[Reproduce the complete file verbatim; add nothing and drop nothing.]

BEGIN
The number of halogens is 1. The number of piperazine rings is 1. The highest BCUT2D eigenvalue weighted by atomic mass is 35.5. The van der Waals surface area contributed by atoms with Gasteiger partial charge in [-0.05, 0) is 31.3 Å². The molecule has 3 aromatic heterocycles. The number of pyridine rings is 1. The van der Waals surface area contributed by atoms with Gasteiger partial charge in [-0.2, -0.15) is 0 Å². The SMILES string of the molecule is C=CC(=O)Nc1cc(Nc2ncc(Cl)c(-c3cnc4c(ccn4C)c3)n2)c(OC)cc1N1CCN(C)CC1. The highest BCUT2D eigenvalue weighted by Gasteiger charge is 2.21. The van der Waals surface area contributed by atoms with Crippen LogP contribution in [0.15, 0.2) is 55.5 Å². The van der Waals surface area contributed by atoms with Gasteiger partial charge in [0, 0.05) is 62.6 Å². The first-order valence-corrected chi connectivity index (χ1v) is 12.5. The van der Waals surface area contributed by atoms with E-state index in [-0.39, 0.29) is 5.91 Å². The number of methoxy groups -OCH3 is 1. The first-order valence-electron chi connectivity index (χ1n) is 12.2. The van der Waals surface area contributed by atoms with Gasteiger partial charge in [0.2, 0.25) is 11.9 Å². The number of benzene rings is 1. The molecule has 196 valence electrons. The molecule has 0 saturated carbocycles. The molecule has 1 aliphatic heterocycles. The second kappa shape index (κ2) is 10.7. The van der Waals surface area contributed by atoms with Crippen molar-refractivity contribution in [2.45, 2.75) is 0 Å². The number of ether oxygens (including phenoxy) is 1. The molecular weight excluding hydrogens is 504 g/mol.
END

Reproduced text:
The number of halogens is 1. The number of piperazine rings is 1. The highest BCUT2D eigenvalue weighted by atomic mass is 35.5. The van der Waals surface area contributed by atoms with Gasteiger partial charge in [-0.05, 0) is 31.3 Å². The molecule has 3 aromatic heterocycles. The number of pyridine rings is 1. The van der Waals surface area contributed by atoms with Gasteiger partial charge in [-0.2, -0.15) is 0 Å². The SMILES string of the molecule is C=CC(=O)Nc1cc(Nc2ncc(Cl)c(-c3cnc4c(ccn4C)c3)n2)c(OC)cc1N1CCN(C)CC1. The highest BCUT2D eigenvalue weighted by Gasteiger charge is 2.21. The van der Waals surface area contributed by atoms with Crippen LogP contribution in [0.15, 0.2) is 55.5 Å². The van der Waals surface area contributed by atoms with Gasteiger partial charge in [0, 0.05) is 62.6 Å². The first-order valence-corrected chi connectivity index (χ1v) is 12.5. The van der Waals surface area contributed by atoms with E-state index in [-0.39, 0.29) is 5.91 Å². The number of methoxy groups -OCH3 is 1. The first-order valence-electron chi connectivity index (χ1n) is 12.2. The van der Waals surface area contributed by atoms with Gasteiger partial charge in [0.2, 0.25) is 11.9 Å². The number of benzene rings is 1. The molecule has 196 valence electrons. The molecule has 0 saturated carbocycles. The molecule has 1 aliphatic heterocycles. The second kappa shape index (κ2) is 10.7. The van der Waals surface area contributed by atoms with Crippen molar-refractivity contribution in [2.45, 2.75) is 0 Å². The number of ether oxygens (including phenoxy) is 1. The molecular weight excluding hydrogens is 504 g/mol.